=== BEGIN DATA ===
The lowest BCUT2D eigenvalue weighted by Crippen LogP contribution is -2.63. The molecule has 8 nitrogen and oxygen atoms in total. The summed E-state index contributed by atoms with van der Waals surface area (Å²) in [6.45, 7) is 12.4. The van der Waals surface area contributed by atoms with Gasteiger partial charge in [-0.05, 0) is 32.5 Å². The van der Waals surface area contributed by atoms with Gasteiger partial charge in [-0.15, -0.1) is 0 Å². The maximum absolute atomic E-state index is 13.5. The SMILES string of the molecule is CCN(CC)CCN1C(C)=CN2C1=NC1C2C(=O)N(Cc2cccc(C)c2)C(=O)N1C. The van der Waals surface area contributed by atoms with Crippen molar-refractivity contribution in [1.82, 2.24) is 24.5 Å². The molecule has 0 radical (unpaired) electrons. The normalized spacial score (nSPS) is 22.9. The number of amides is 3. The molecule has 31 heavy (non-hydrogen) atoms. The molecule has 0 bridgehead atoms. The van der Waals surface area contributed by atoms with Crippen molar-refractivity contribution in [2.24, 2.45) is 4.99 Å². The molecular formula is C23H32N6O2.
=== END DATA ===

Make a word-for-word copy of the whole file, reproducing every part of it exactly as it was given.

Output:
The lowest BCUT2D eigenvalue weighted by Crippen LogP contribution is -2.63. The molecule has 8 nitrogen and oxygen atoms in total. The summed E-state index contributed by atoms with van der Waals surface area (Å²) in [6.45, 7) is 12.4. The van der Waals surface area contributed by atoms with Gasteiger partial charge in [-0.05, 0) is 32.5 Å². The van der Waals surface area contributed by atoms with Gasteiger partial charge in [-0.15, -0.1) is 0 Å². The maximum absolute atomic E-state index is 13.5. The SMILES string of the molecule is CCN(CC)CCN1C(C)=CN2C1=NC1C2C(=O)N(Cc2cccc(C)c2)C(=O)N1C. The van der Waals surface area contributed by atoms with Crippen molar-refractivity contribution in [1.82, 2.24) is 24.5 Å². The molecule has 0 radical (unpaired) electrons. The normalized spacial score (nSPS) is 22.9. The number of amides is 3. The molecule has 31 heavy (non-hydrogen) atoms. The molecule has 0 bridgehead atoms. The van der Waals surface area contributed by atoms with Crippen molar-refractivity contribution in [2.24, 2.45) is 4.99 Å². The molecular formula is C23H32N6O2.